Joint working across health and care should be embedded in law and encouraged through a new statutory duty for all providers, commissioners and other partners inlocal systems.
With the Government expected to introduce new primary legislation affecting the NHS over the coming year, NHS leaders have set out the factors they believe should be central to a new framework for integrated care systems (ICSs). They believe Covid-19 has demonstrated the importance of organisations from across the NHS, local government and community and voluntary organisations working collaboratively for the good of their local communities.
The NHS Confederation’s six-month engagement process across its membership in England has revealed broad support for giving ICSs statutory footing in law. This must permanently embed system working across the wide range of organisations involved in health and care andrecognise the key role that local government, independent and charitable providers, voluntary sector organisations and community representatives play in systems alongside NHS services.
The NHS leadersspoken to largely agreed withwhat the purpose of an ICS should be, namely:
- to deliver improvement in the health outcomes of their populations;
- to reduce health inequalities;
- to integrateprimary, community and secondary services, physical and mental health services and health with care;
- to improve the quality of health and care services and the reduction of unwarranted variation; and
- to ensure efficiency and efficacy in how funds and resources are allocated.
The NHS leaders told the NHS Confederation that giving ICSs statutory footing must be subject to certain conditions. For example, the process of moving to a statutory system must not be rushed, so ICSs should operate in shadow form for a significant period of time to allow for careful planning and the ironing out of any local issues.
The report calls for:
- Embedding partnership working across the range of organisations involved in health and care: Whatever form integrated care systems adopt through statute, they must embed partnership working across the wide range of organisations involved in health and care. There is consensus across the NHS Confederation membership, and among partners in local government, that systems must not simply be delivery arms of the NHS. They have evolved, and must continue to develop, as partnerships of organisations working to deliver improved health and wellbeing in their local communities.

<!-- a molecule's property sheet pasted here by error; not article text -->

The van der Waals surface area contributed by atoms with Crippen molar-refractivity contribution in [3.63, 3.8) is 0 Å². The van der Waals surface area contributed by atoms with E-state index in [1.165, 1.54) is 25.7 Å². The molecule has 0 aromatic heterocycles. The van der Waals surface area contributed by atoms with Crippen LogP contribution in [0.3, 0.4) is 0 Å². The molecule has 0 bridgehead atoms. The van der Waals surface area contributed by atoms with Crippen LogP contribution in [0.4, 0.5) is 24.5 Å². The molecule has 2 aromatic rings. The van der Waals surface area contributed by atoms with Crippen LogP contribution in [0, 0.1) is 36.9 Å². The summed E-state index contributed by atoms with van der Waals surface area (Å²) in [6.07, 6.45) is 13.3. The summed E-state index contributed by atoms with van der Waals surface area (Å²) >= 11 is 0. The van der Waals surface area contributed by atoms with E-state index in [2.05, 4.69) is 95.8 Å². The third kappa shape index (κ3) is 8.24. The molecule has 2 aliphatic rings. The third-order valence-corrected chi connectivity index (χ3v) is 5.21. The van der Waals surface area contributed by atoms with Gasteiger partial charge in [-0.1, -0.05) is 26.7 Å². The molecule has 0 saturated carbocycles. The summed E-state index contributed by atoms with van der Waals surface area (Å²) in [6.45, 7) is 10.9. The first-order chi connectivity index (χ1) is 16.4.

- A shared duty on NHS organisations to build on partnership working where it will benefit their patients: Eight out of ten NHS leaders responding to an NHS Confederation survey support the creation of a shared statutory duty on NHS trusts, Foundation Trusts, CCGs, local authorities and other system partnersto buildon existing partnership working, develop a sense of shared accountability for improving population-level outcomes and incentivise joint-commissioning.
- Radical reform of NHS oversight models: While nationally driven priorities and standards for the NHS are important, members were keen for oversight of their work to be more outcome-focused in future and driven by their local needs and solutions. The pandemic has shown that a reduced regulatory burden is conducive to rapid innovation and so a lighter leaner oversight model should be built into the NHS to embed this permanently.
Danny Mortimer, chief executive of the NHS Confederation, said:
“For too long, the NHS and other public services have had to work within a legislative framework that has encouraged the fragmentation of services and not recognised the importance of collaboration. What members point to in recent years are hugely positive local collaborations which better respond to the health and wellbeing needs of local communities.
“The pandemic has accelerated this direction of travel withrapid change and improvement, as organisations from across the whole of the NHS as well as local government, community and voluntary organisations,working truly collaboratively for the good of their local communities.This has resulted in lean, agile and responsive health and care, and we must seek to embed this for the long term.
“Legislation alone is never the answer to resolving issues within health and care. More important are culture and relationships as well as better long term national policy. However, the Government has an opportunity with new legislation over the coming year to fix many of the problems inherent in the existing framework that so many now findcounter-intuitive. Now is the time to develop a framework, built on the experience and expertise of NHS leaders, that facilitates and incentivises collaborative working across health and care.”